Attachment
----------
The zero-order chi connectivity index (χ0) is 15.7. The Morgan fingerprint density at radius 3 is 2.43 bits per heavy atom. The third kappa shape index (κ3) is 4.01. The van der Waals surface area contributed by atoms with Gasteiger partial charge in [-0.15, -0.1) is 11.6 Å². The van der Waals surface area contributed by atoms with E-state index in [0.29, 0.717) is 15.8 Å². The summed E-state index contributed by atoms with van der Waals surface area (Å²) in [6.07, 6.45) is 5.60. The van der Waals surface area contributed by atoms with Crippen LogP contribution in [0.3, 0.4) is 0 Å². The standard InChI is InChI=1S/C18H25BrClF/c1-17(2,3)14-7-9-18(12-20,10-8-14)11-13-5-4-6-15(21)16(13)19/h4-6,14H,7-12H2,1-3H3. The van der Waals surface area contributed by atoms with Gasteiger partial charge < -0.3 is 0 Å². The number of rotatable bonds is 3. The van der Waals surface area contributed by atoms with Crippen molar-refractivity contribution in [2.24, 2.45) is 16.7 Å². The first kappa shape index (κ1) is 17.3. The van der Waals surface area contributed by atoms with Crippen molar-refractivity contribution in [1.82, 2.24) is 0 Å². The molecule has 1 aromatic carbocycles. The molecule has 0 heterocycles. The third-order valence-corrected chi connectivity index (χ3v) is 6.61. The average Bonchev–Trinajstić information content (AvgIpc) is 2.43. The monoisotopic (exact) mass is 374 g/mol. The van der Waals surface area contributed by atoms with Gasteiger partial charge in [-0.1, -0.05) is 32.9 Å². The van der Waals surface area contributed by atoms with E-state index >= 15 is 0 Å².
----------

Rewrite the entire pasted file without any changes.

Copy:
The zero-order chi connectivity index (χ0) is 15.7. The Morgan fingerprint density at radius 3 is 2.43 bits per heavy atom. The third kappa shape index (κ3) is 4.01. The van der Waals surface area contributed by atoms with Gasteiger partial charge in [-0.15, -0.1) is 11.6 Å². The van der Waals surface area contributed by atoms with E-state index in [0.29, 0.717) is 15.8 Å². The summed E-state index contributed by atoms with van der Waals surface area (Å²) in [6.07, 6.45) is 5.60. The van der Waals surface area contributed by atoms with Crippen LogP contribution in [0.3, 0.4) is 0 Å². The standard InChI is InChI=1S/C18H25BrClF/c1-17(2,3)14-7-9-18(12-20,10-8-14)11-13-5-4-6-15(21)16(13)19/h4-6,14H,7-12H2,1-3H3. The van der Waals surface area contributed by atoms with Gasteiger partial charge < -0.3 is 0 Å². The number of rotatable bonds is 3. The van der Waals surface area contributed by atoms with Crippen molar-refractivity contribution in [2.24, 2.45) is 16.7 Å². The first kappa shape index (κ1) is 17.3. The van der Waals surface area contributed by atoms with Crippen molar-refractivity contribution in [1.82, 2.24) is 0 Å². The molecule has 1 aromatic carbocycles. The molecule has 0 heterocycles. The third-order valence-corrected chi connectivity index (χ3v) is 6.61. The average Bonchev–Trinajstić information content (AvgIpc) is 2.43. The monoisotopic (exact) mass is 374 g/mol. The van der Waals surface area contributed by atoms with Gasteiger partial charge in [-0.1, -0.05) is 32.9 Å². The van der Waals surface area contributed by atoms with E-state index >= 15 is 0 Å².